Crossed market

Crossed market

In the context of general equities, happens when the inside market consists of a highest bid price that is higher than the lowest offer price. See: Overlap the market.

Crossed Market

A situation in which the bid for a security exceeds the ask. That is, a crossed market occurs when the highest price that a buyer is willing to pay is higher than the lowest price a seller is willing to take. This is fairly unusual and characterizes a highly volatile security. A crossed market is most common on NASDAQ when orders are entered before the opening.

crossed market

A situation in which one market maker's ask price for a security is lower than another market maker's bid price for the same security.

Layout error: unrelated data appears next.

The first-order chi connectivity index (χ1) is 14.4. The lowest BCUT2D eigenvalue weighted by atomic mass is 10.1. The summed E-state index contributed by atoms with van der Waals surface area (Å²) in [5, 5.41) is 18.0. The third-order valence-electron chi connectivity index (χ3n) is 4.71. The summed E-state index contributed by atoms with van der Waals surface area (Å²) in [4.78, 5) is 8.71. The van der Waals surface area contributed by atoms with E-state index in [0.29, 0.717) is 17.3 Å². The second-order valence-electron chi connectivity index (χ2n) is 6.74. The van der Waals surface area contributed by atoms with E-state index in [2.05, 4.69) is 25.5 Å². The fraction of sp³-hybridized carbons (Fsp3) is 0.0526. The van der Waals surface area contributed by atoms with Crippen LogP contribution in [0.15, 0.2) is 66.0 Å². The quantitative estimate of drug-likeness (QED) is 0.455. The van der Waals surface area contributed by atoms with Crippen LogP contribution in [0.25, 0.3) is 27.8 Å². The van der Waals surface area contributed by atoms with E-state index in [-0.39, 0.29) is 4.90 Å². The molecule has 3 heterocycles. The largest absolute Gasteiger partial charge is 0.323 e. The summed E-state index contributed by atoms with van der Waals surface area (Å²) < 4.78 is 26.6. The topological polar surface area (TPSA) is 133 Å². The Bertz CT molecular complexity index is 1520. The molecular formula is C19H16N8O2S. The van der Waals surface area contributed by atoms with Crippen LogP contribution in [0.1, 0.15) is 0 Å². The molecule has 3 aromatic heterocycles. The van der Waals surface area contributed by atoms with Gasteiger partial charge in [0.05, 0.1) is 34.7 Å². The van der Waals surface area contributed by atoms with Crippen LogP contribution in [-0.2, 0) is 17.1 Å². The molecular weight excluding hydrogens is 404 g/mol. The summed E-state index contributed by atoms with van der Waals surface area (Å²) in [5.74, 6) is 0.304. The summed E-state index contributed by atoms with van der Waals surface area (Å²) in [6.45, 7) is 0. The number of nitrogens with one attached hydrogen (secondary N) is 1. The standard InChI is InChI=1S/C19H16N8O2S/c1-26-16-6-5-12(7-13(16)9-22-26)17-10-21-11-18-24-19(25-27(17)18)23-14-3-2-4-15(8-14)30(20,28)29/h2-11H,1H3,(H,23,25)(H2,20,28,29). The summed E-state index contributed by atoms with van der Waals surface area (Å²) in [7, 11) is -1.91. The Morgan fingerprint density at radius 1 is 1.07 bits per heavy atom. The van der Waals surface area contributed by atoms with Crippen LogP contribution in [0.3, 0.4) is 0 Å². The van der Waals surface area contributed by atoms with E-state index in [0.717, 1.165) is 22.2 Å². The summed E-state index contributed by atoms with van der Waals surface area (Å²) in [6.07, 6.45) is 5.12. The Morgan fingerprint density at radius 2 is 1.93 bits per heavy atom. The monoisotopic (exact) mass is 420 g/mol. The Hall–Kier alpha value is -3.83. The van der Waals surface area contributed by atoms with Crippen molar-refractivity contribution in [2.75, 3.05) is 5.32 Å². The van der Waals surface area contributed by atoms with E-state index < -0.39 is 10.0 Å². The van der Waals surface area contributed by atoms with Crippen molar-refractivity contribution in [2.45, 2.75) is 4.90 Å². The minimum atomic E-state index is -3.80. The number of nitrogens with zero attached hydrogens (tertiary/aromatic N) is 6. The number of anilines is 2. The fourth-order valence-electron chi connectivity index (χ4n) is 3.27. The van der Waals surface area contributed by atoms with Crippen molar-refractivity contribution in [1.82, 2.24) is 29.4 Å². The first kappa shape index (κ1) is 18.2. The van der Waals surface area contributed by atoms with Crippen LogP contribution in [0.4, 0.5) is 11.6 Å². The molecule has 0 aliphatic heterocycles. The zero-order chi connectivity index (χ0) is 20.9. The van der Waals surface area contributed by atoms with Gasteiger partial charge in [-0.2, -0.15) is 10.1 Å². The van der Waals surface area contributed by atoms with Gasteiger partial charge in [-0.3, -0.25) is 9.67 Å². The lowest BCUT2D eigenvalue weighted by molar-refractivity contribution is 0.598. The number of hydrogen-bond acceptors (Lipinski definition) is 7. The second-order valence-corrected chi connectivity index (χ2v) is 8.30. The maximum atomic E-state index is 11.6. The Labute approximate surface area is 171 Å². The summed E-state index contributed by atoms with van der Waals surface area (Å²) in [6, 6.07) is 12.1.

Crossed market.

A market in a particular stock or option is described as crossed when a bid to buy that stock or option is higher than the offer to sell it, or when an offer to sell is lower than a bid to buy.

A crossed market reverses the normal relationship of a stock quotation in which the bid price is always lower than the ask price. It's illegal for market makers to cross a market deliberately.

A crossed market may occur when investors place after-hours orders electronically for execution at opening, or when investors trade directly through an electronic communications network (ECN).

NASD has introduced a set of pre-opening procedures for market makers on the Nasdaq Stock Market. They help prevent the confusion and potential inequalities in pricing that a crossed market can produce.

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